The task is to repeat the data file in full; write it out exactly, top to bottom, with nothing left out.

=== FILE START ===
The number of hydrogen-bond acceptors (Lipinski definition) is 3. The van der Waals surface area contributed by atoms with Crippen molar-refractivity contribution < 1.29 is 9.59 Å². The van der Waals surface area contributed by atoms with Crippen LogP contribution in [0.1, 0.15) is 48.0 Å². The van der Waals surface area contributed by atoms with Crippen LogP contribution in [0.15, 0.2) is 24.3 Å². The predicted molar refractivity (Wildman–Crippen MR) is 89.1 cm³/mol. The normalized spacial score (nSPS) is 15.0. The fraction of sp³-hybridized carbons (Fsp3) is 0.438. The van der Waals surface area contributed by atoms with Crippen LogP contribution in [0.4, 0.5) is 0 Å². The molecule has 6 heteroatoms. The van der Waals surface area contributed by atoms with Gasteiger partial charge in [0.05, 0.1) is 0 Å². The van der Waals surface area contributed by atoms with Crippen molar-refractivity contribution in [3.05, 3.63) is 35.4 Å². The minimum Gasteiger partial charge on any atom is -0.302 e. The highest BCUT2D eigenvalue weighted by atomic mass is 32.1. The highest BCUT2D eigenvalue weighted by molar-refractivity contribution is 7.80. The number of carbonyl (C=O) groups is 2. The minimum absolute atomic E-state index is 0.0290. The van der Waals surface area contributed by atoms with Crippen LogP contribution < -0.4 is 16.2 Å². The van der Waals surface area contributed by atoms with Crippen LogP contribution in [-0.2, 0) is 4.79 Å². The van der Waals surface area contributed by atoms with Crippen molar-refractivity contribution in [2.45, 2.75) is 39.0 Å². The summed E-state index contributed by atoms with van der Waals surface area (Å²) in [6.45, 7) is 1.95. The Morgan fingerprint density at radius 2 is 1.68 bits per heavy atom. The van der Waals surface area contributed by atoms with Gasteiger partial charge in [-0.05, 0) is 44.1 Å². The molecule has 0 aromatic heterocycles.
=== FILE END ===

The number of hydrogen-bond acceptors (Lipinski definition) is 3. The van der Waals surface area contributed by atoms with Crippen molar-refractivity contribution < 1.29 is 9.59 Å². The van der Waals surface area contributed by atoms with Crippen LogP contribution in [0.1, 0.15) is 48.0 Å². The van der Waals surface area contributed by atoms with Crippen LogP contribution in [0.15, 0.2) is 24.3 Å². The predicted molar refractivity (Wildman–Crippen MR) is 89.1 cm³/mol. The normalized spacial score (nSPS) is 15.0. The fraction of sp³-hybridized carbons (Fsp3) is 0.438. The van der Waals surface area contributed by atoms with Crippen LogP contribution in [0.4, 0.5) is 0 Å². The molecule has 6 heteroatoms. The van der Waals surface area contributed by atoms with Gasteiger partial charge in [0.05, 0.1) is 0 Å². The van der Waals surface area contributed by atoms with Crippen molar-refractivity contribution in [3.05, 3.63) is 35.4 Å². The minimum Gasteiger partial charge on any atom is -0.302 e. The highest BCUT2D eigenvalue weighted by atomic mass is 32.1. The highest BCUT2D eigenvalue weighted by molar-refractivity contribution is 7.80. The number of carbonyl (C=O) groups is 2. The minimum absolute atomic E-state index is 0.0290. The van der Waals surface area contributed by atoms with Crippen LogP contribution < -0.4 is 16.2 Å². The van der Waals surface area contributed by atoms with Crippen LogP contribution in [-0.2, 0) is 4.79 Å². The van der Waals surface area contributed by atoms with Crippen molar-refractivity contribution in [2.45, 2.75) is 39.0 Å². The summed E-state index contributed by atoms with van der Waals surface area (Å²) in [6.45, 7) is 1.95. The Morgan fingerprint density at radius 2 is 1.68 bits per heavy atom. The van der Waals surface area contributed by atoms with Gasteiger partial charge in [-0.05, 0) is 44.1 Å². The molecule has 0 aromatic heterocycles.